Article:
Weary men what reap ye? – ‘Golden corn for the stranger.’
   what sow ye?-‘Human corpses that await for the Avenger.
   fainting forms, all hunger-stricken, what see you in the offing?
  ‘Stately ships to bear our food away amid the stranger’s
  scoffing.’ (The Penguin Book of Irish Verse, ed. Brendan Kennelly,               “The Famine Year,” Penguin Books, 1970, p. 232.)

Was Lady Wilde a traitor to her class?  The Irish potato famine caused a massive emigration from Ireland to the U.S. and other countries.


Jeremy’s Tale and a Warm Welcome on a Cold Day

   We arrived at Todmorden shortly after  twelve noon.  It was cold and windy; Milwaukee - Chicago weather.  The station seemed deserted, however, there was a man sweeping the stairs, and we asked him how to get to our hotel.  We were chilled and anxious to get settled, but I couldn’t help but quiz him about Todmorden and the Fielden family.  He was a former high school teacher and a treasure of information.  I asked his name and he replied, “Jeremy Burgoine.”

‘Honest John’ Fielden, Member of Parliament

   Jeremy provided a very gracious and warm welcome to Todmorden.  He knew nothing of Sam Fielden, but did know about the Fielden family and was very knowledgeable about the most famous of the Fieldens, ‘Honest John’ Fielden, M.P.  ‘Honest John’ is revered in Todmorden to this day.  If I would try to be humorous and say that I would never trust anyone by the name ‘Honest John,’ the response would not be a smile or a chuckle but a glance that made me feel as if I had made another ugly American faux pas.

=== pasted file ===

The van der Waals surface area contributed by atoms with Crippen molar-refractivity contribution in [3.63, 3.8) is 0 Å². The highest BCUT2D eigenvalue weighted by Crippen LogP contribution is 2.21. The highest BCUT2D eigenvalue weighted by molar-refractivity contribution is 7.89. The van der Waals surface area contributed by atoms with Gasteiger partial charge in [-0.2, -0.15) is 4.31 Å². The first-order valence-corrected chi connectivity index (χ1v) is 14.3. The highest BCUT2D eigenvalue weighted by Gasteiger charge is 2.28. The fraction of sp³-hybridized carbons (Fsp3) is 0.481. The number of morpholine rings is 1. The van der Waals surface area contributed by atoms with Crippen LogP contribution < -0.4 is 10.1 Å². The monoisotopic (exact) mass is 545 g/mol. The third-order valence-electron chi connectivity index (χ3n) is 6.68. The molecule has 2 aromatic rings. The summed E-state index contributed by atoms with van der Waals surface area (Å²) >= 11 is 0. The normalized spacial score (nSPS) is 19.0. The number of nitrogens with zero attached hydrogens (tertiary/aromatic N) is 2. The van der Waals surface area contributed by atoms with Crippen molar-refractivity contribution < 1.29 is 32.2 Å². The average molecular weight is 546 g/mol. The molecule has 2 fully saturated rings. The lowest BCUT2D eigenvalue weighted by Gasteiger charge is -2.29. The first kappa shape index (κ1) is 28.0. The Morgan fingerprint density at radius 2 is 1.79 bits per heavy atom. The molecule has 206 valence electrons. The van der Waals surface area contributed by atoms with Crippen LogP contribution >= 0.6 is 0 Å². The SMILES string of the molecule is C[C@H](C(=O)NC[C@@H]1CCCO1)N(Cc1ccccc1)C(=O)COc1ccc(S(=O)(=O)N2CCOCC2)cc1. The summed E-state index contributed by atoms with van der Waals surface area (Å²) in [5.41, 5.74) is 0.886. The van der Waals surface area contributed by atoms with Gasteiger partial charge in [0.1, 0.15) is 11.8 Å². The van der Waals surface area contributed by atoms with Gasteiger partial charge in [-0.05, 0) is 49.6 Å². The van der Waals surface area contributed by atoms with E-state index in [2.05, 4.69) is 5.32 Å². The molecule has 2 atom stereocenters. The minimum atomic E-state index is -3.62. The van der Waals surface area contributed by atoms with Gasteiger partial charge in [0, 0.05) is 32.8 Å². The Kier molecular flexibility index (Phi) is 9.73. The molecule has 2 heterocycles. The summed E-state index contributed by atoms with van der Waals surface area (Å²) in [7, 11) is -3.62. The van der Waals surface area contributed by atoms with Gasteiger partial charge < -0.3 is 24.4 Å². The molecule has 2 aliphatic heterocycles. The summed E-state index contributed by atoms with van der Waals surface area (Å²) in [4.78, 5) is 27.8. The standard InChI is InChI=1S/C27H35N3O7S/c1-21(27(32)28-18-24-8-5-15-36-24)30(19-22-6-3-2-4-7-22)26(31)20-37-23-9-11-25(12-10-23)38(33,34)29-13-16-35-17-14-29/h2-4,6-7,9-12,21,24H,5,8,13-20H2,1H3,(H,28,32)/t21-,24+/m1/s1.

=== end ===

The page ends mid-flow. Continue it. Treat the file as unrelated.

My point of reference for Jeremy’s discussion and for our visit to Todmorden was Sam Fielden’s death row autobiography; written in prison after he had been convicted of murder and sentenced to death for the killings at the Chicago Haymarket. Sam wrote that the Fielden Brothers’ cotton mill was the largest of numerous mills in Todmorden.  ‘Honest John’ was one of the owner brothers.  The mill contained about 2,000 looms according to Sam and other accounts.  Sam, his father, brother, and sister all worked at this mill.  (The Autobiographies of the Haymarket Martyrs, ed. Phillip S. Foner, Monad Press, 1969)

Stoodley Pike and Dobroyd Castle